It may not be possible for a person to lower their blood pressure immediately. However, by changing certain behavioral habits, they may be able to keep their blood pressure down and avoid blood pressure spikes.

About 45% of adults in the United States have high blood pressure, also known as hypertension.

People with high blood pressure will have a systolic reading of 130 millimeters of mercury (mm Hg) or above or a diastolic reading of 80 mm Hg or higher. Systolic blood pressure is the pressure when the heart beats, while diastolic pressure is the pressure between heartbeats.

High blood pressure is a common cause of heart disease, which is responsible for 1 in 4 deaths in the U.S., making it the leading nationwide cause of death.

It can also increase the risk of other complications, such as stroke.

This article outlines the measures that may help a person lower their blood pressure. It then provides information on how to obtain a blood pressure reading and explains the risks of having high blood pressure.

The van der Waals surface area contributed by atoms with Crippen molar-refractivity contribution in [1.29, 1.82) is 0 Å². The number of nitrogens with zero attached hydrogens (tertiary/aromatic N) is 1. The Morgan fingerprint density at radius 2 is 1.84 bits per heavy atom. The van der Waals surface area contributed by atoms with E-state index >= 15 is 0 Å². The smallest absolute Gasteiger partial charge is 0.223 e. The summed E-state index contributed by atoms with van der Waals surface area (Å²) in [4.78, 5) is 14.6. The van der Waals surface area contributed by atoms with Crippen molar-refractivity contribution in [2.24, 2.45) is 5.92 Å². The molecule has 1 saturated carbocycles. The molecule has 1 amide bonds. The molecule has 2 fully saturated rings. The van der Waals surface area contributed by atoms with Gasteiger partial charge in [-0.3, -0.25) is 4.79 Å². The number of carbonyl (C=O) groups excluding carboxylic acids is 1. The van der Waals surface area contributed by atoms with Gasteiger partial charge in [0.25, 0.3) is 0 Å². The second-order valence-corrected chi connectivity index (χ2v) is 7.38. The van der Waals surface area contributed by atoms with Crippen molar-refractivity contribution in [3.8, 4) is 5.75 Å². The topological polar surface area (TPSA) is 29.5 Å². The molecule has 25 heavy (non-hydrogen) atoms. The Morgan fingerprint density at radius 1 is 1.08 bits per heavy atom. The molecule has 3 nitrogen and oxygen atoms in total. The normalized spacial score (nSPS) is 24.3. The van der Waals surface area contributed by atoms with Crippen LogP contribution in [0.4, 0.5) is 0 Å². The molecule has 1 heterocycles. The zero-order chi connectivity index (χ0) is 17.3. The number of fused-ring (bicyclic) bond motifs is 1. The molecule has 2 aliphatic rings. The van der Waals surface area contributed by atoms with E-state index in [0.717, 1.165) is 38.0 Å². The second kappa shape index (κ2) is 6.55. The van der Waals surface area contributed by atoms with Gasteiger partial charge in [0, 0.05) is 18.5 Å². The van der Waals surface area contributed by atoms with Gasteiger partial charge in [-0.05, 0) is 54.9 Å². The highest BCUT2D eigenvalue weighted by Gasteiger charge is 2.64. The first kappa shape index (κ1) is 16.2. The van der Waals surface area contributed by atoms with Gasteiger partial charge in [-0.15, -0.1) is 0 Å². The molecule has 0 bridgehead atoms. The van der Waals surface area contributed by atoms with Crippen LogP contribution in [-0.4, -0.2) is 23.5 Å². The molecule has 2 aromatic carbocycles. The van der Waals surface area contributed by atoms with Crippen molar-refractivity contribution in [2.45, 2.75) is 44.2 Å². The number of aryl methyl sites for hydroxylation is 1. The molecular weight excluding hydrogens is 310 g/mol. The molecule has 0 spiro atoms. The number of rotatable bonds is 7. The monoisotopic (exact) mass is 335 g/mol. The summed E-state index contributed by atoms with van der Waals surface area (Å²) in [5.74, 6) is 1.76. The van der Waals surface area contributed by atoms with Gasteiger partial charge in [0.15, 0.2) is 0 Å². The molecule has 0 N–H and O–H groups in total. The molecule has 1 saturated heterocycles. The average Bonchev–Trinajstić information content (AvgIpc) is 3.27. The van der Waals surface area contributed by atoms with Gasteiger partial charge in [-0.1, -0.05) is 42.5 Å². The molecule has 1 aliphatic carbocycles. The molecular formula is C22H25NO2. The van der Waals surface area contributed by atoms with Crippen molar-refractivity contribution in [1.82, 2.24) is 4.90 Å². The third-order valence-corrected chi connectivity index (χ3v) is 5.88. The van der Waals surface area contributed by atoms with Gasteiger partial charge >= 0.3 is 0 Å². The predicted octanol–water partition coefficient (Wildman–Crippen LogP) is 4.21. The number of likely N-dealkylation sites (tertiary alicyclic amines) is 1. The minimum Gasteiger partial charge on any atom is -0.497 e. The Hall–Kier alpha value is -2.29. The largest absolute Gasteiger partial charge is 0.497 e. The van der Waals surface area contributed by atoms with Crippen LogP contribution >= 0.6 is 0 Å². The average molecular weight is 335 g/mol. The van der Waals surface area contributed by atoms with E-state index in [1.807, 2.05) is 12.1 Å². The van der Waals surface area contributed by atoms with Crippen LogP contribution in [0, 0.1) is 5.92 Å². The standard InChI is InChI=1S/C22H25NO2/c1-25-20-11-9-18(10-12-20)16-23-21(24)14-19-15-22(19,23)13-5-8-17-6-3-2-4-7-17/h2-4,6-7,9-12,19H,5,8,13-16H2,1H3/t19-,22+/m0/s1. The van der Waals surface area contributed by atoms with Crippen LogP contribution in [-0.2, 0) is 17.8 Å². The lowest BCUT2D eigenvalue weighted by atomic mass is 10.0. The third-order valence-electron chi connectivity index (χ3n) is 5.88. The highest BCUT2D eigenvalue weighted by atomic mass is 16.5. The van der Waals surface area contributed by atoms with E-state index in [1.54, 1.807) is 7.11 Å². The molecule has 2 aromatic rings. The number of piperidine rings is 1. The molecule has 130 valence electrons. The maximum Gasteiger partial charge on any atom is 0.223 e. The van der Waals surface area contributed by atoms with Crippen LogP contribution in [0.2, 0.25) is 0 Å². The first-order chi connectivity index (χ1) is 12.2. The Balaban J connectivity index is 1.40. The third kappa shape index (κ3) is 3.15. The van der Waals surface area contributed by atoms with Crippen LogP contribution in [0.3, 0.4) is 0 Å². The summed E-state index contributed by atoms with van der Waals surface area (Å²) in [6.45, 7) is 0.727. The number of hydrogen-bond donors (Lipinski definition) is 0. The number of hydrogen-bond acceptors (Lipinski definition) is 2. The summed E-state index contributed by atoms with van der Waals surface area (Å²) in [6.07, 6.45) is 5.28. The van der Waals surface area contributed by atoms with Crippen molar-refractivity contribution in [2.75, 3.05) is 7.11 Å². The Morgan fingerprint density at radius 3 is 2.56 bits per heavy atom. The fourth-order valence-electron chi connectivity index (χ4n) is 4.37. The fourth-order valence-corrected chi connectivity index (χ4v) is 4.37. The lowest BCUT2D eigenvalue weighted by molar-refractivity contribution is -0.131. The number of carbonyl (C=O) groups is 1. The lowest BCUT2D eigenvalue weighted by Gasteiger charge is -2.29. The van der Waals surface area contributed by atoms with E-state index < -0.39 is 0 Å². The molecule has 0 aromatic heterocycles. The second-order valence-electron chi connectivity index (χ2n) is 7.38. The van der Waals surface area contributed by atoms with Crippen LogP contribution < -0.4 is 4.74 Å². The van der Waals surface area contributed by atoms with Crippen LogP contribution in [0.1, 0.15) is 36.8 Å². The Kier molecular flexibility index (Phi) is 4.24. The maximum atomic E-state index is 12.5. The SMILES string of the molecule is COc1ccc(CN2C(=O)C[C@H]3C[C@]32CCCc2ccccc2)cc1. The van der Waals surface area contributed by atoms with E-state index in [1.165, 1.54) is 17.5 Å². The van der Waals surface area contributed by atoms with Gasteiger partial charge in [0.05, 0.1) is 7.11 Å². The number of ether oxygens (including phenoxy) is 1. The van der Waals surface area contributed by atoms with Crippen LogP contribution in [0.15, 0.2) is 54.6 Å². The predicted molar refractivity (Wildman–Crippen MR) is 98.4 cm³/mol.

an older man is trying to eat a salad in an outdoor riverbank.Share on Pinterest
Maki Nakamura/Getty Images

High blood pressure is a chronic, ongoing problem for which there is no immediate fix. However, certain behaviors right before a blood pressure reading may affect the reading, causing it to be higher than it would be otherwise.

A person may be able to obtain an accurate, and possibly lower, blood pressure reading by taking these steps:

  • Taking blood pressure correctly: A cuff that is too small or that a person puts over clothing may elevate the reading. A person should not cross the legs or tense the body during the reading.
  • Resting before taking blood pressure: Getting up and walking around immediately before sitting down to take blood pressure can artificially inflate it.